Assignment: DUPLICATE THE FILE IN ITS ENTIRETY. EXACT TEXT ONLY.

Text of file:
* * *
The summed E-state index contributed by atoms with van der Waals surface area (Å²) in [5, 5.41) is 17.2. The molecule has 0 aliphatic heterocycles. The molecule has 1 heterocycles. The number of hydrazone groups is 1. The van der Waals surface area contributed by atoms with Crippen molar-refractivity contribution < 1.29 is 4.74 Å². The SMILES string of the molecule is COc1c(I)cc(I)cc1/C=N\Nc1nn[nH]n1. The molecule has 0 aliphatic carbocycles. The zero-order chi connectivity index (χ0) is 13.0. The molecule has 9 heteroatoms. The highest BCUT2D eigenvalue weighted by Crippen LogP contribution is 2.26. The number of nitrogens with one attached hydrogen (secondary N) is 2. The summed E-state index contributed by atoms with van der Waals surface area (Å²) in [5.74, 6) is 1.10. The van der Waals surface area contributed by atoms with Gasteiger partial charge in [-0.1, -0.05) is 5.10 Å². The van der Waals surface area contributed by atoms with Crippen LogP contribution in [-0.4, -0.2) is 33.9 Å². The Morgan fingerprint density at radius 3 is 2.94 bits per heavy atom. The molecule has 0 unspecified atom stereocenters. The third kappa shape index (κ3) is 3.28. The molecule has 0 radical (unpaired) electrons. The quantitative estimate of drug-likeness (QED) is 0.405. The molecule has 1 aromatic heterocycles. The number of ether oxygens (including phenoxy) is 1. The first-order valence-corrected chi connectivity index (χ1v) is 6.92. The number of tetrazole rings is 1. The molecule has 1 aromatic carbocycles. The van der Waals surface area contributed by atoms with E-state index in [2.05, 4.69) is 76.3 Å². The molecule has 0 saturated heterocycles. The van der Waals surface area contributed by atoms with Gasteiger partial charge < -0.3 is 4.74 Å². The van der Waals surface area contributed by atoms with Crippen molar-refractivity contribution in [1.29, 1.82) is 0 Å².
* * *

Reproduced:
The summed E-state index contributed by atoms with van der Waals surface area (Å²) in [5, 5.41) is 17.2. The molecule has 0 aliphatic heterocycles. The molecule has 1 heterocycles. The number of hydrazone groups is 1. The van der Waals surface area contributed by atoms with Crippen molar-refractivity contribution < 1.29 is 4.74 Å². The SMILES string of the molecule is COc1c(I)cc(I)cc1/C=N\Nc1nn[nH]n1. The molecule has 0 aliphatic carbocycles. The zero-order chi connectivity index (χ0) is 13.0. The molecule has 9 heteroatoms. The highest BCUT2D eigenvalue weighted by Crippen LogP contribution is 2.26. The number of nitrogens with one attached hydrogen (secondary N) is 2. The summed E-state index contributed by atoms with van der Waals surface area (Å²) in [5.74, 6) is 1.10. The van der Waals surface area contributed by atoms with Gasteiger partial charge in [-0.1, -0.05) is 5.10 Å². The van der Waals surface area contributed by atoms with Crippen LogP contribution in [-0.4, -0.2) is 33.9 Å². The Morgan fingerprint density at radius 3 is 2.94 bits per heavy atom. The molecule has 0 unspecified atom stereocenters. The third kappa shape index (κ3) is 3.28. The molecule has 0 radical (unpaired) electrons. The quantitative estimate of drug-likeness (QED) is 0.405. The molecule has 1 aromatic heterocycles. The number of ether oxygens (including phenoxy) is 1. The first-order valence-corrected chi connectivity index (χ1v) is 6.92. The number of tetrazole rings is 1. The molecule has 1 aromatic carbocycles. The van der Waals surface area contributed by atoms with E-state index in [2.05, 4.69) is 76.3 Å². The molecule has 0 saturated heterocycles. The van der Waals surface area contributed by atoms with Gasteiger partial charge < -0.3 is 4.74 Å². The van der Waals surface area contributed by atoms with Crippen molar-refractivity contribution in [1.29, 1.82) is 0 Å².